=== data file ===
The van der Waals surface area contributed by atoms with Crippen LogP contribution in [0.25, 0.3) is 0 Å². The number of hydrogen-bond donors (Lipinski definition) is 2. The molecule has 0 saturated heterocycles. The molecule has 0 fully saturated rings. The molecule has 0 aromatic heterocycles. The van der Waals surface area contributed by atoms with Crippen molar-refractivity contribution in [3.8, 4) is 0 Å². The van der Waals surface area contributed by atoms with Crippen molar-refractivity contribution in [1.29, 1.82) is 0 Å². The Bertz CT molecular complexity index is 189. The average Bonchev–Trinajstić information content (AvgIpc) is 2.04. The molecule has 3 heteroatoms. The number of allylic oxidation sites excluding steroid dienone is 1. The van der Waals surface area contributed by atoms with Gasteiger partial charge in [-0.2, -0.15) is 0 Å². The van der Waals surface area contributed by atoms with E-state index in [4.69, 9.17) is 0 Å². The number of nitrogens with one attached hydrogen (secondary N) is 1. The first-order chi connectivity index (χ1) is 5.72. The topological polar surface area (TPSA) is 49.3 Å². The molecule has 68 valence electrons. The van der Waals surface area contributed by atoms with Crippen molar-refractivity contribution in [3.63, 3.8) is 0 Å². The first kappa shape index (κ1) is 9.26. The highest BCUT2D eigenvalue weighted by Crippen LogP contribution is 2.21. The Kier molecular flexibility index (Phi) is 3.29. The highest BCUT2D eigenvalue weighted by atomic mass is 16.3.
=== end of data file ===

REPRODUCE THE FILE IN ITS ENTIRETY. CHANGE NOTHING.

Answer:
The van der Waals surface area contributed by atoms with Crippen LogP contribution in [0.25, 0.3) is 0 Å². The number of hydrogen-bond donors (Lipinski definition) is 2. The molecule has 0 saturated heterocycles. The molecule has 0 fully saturated rings. The molecule has 0 aromatic heterocycles. The van der Waals surface area contributed by atoms with Crippen molar-refractivity contribution in [3.8, 4) is 0 Å². The van der Waals surface area contributed by atoms with Crippen molar-refractivity contribution in [1.29, 1.82) is 0 Å². The Bertz CT molecular complexity index is 189. The average Bonchev–Trinajstić information content (AvgIpc) is 2.04. The molecule has 3 heteroatoms. The number of allylic oxidation sites excluding steroid dienone is 1. The van der Waals surface area contributed by atoms with Gasteiger partial charge in [-0.2, -0.15) is 0 Å². The van der Waals surface area contributed by atoms with E-state index in [4.69, 9.17) is 0 Å². The number of nitrogens with one attached hydrogen (secondary N) is 1. The first-order chi connectivity index (χ1) is 5.72. The topological polar surface area (TPSA) is 49.3 Å². The molecule has 68 valence electrons. The van der Waals surface area contributed by atoms with Crippen molar-refractivity contribution in [3.63, 3.8) is 0 Å². The first kappa shape index (κ1) is 9.26. The highest BCUT2D eigenvalue weighted by Crippen LogP contribution is 2.21. The Kier molecular flexibility index (Phi) is 3.29. The highest BCUT2D eigenvalue weighted by atomic mass is 16.3.